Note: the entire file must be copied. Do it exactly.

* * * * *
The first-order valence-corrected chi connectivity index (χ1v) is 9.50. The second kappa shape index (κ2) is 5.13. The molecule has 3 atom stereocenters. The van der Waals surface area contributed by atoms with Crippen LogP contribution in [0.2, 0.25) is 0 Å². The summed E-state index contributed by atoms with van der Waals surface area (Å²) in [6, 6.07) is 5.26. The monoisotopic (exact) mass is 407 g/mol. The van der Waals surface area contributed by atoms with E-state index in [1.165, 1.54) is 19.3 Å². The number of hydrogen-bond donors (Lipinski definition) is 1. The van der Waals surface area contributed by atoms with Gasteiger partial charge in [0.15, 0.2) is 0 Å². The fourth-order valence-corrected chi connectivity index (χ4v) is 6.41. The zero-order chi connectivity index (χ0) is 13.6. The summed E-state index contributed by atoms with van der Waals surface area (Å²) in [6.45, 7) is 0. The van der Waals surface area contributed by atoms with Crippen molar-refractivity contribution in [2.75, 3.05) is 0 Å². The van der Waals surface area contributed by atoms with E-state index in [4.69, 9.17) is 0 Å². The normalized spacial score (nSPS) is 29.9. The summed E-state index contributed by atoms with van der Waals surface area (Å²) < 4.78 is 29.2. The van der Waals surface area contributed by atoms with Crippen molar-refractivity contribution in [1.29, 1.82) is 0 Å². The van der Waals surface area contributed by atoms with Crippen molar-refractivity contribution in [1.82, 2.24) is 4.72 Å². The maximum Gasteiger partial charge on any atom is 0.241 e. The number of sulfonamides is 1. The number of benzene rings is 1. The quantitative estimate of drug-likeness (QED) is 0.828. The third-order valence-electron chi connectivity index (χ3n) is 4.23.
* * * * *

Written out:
The first-order valence-corrected chi connectivity index (χ1v) is 9.50. The second kappa shape index (κ2) is 5.13. The molecule has 3 atom stereocenters. The van der Waals surface area contributed by atoms with Crippen LogP contribution in [0.2, 0.25) is 0 Å². The summed E-state index contributed by atoms with van der Waals surface area (Å²) in [6, 6.07) is 5.26. The monoisotopic (exact) mass is 407 g/mol. The van der Waals surface area contributed by atoms with E-state index in [1.165, 1.54) is 19.3 Å². The number of hydrogen-bond donors (Lipinski definition) is 1. The van der Waals surface area contributed by atoms with Gasteiger partial charge in [0.15, 0.2) is 0 Å². The fourth-order valence-corrected chi connectivity index (χ4v) is 6.41. The zero-order chi connectivity index (χ0) is 13.6. The summed E-state index contributed by atoms with van der Waals surface area (Å²) in [6.45, 7) is 0. The van der Waals surface area contributed by atoms with Crippen molar-refractivity contribution in [2.75, 3.05) is 0 Å². The van der Waals surface area contributed by atoms with E-state index in [4.69, 9.17) is 0 Å². The normalized spacial score (nSPS) is 29.9. The summed E-state index contributed by atoms with van der Waals surface area (Å²) < 4.78 is 29.2. The van der Waals surface area contributed by atoms with Crippen molar-refractivity contribution in [1.29, 1.82) is 0 Å². The van der Waals surface area contributed by atoms with Crippen molar-refractivity contribution in [1.82, 2.24) is 4.72 Å². The maximum Gasteiger partial charge on any atom is 0.241 e. The number of sulfonamides is 1. The number of benzene rings is 1. The quantitative estimate of drug-likeness (QED) is 0.828. The third-order valence-electron chi connectivity index (χ3n) is 4.23.